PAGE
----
The scene of captured mercenaries waiting at dawn before being taken into the prison to be tortured and executed …

Levine: let’s talk about Blasted.  This was a tasteful, classical torture scene  – wait, does anyone want a beer? – which raises the possibility of someone intervening, as M2 has mentioned – e.g., Stanley Cavell essay on Othello – but Blasted raises another possibility altogether as far as representation.

[Jon Krupp gives us a précis of Blasted …]

L: this is theatre that takes the audience’s presence seriously – almost like performance art, it sets out to confront and disturb its audience, to really present the horrors of war.

HS: you go to it mediated, knowing it’s supposed to be shocking, so you go pre-warmed and inured to it.

W3: I also went it knowing what was coming, but I enjoyed it – if that’s the right word – because I was curious about seeing such nihilism and hopelessness on stage.  It was very Beckettian and I loved it.  I actually just saw Impressionism on B’way with Jeremy Irons and that made me angry, furious …

L: isn’t it funny how nothing activates you as much as schlocky straight theatre?

W3: that’s why there’s no political theatre – it’s the thing itself and you react to it.

HS: but isn’t that a tautology? every play, even a one-man-show, isn’t it about the system?  Art is art, it’s not about teaching – aren’t we caught up in a pleasurable spinning of the wheels?  I mean, how many times have you guys had this conversation?  And where did it get you?

L: But isn’t all theatre being made and marketed being done so without reference to whether or not it’s a waste of time?  I don’t think the impulse to make it should really be questioned, but I do think the terms should be clarified.

HS: it’s not “if it’s worth it?” but that you guys have had these conversations before, and I want to know what you’ve come up with.

CW: I’ve heard a lot of hostile definitions and then some hopefulness – it always seem to come down to the play being the thing.  Everything comes down to examples … one thing that’s interesting to me is eating of candy during scenes, which seems really disrespectful – we’re deeply engaging with each other across the table, but at the same time this other stuff is happening, often thoughtlessly, it seems.

L: I’m not sure what we’re doing leads us anywhere closer to democracy or to participation …

W9: well, you’re sort of the dictator – you can call out a scene and change everything.  Do you know the ending, or is it open?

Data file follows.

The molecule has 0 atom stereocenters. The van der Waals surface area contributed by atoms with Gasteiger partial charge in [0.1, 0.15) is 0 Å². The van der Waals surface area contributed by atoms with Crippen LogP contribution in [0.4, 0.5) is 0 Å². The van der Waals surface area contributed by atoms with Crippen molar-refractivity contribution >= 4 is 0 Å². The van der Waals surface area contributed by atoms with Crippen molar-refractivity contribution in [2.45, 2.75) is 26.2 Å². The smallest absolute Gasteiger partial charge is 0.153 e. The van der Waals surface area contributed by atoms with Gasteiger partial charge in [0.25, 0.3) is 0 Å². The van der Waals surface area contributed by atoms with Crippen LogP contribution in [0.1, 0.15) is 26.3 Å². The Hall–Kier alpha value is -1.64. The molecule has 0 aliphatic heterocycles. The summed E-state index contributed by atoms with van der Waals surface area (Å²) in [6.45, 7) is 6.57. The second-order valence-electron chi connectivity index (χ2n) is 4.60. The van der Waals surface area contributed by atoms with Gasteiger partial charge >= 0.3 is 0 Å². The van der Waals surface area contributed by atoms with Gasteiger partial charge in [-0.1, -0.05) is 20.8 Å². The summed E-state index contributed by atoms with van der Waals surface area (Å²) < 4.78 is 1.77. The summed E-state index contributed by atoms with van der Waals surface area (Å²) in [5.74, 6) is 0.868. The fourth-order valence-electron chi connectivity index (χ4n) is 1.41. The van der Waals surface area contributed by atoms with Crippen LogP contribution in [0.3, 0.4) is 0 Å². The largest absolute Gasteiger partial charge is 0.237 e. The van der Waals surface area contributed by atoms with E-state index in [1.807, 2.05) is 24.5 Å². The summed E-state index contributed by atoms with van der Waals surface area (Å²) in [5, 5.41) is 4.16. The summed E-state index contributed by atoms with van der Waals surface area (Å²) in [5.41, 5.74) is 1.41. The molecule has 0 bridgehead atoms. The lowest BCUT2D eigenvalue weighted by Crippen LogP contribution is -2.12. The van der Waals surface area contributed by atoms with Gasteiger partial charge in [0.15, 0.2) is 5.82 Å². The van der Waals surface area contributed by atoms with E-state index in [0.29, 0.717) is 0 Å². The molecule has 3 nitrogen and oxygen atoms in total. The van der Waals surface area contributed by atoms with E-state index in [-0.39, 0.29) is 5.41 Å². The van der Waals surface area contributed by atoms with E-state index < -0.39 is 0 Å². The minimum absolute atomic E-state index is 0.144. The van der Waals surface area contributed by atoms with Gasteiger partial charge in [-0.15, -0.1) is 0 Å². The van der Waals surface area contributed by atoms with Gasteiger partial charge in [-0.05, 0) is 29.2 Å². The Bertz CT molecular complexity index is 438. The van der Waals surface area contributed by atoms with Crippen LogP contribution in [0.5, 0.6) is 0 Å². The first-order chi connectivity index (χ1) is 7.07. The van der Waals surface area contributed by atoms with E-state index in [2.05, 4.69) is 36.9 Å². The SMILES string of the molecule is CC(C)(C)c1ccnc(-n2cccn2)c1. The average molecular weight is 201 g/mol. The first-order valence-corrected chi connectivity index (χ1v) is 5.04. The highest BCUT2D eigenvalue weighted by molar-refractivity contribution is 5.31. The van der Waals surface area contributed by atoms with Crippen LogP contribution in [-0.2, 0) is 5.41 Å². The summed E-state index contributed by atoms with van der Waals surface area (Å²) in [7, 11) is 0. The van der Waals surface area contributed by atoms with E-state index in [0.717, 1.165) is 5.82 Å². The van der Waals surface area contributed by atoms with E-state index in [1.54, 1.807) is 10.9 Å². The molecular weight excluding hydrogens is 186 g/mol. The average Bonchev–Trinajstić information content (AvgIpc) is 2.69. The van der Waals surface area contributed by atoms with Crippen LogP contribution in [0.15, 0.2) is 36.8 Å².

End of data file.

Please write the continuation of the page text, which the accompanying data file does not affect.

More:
W2: are the gift bags a test?  is it a power thing?

Kristen: it’s like being a little kid and thinking anything could happen –

[at which point Jeff Beihl spontaneously GOES CRAZY!!!]

Levine: (To JB.) You totally did that better the other night …

JB: yeah, I know …

W6: now I’m starting to feel trapped, thinking that I can’t leave …

M1: do you think most plays would be better with the house lights on and with discussions between scenes?

CW: like a talk back tucked into the show …

L: this is the institutional thing – Brecht is totally forgotten, but he had this idea of smoking and watching that would keep you thinking

CW: Texting and watching …

LN: I have a problem with the scene/talking – it feels like it takes the respect away from the performers.  I don’t feel like I should be able to tell them what I feel about their work so directly all the time.

M1: Doesn’t that imply a hierarchy of the performers over us?

LN: Yes.

M3: I find myself feeling regretful whenever the lights go up after the scene – I want to keep going with the magic in front of me.  We want to stop talking and to be taken to a certain place.

m10: I completely agree.  by breaking it up and having conversations between scenes, you’re breaking up the author’s intent.  if you have it afterwards, then you’re all talking about the same thing. by breaking it up, you’re breaking up the feeling …

L: a lot of theatre gets a pass for being political, but that leaves you with the question of what you want.  what are you doing when you surrender your authority to an actor, or a playwright?

GE/M1: Brecht’s notion makes me think of sports – people talking, commenting, etc.

W1: for all of Brecht’s writing, the audience still had control – they were still feeling for Mother Courage, despite his intentions.

L: are the masses always right?  But Colleen’s point is like, proscenium theatre is like a rifle, and the audience is like a bullet to the performers …

AML: you’re also being very American, in Italy, at La Scala, people boo and shout  all the time …


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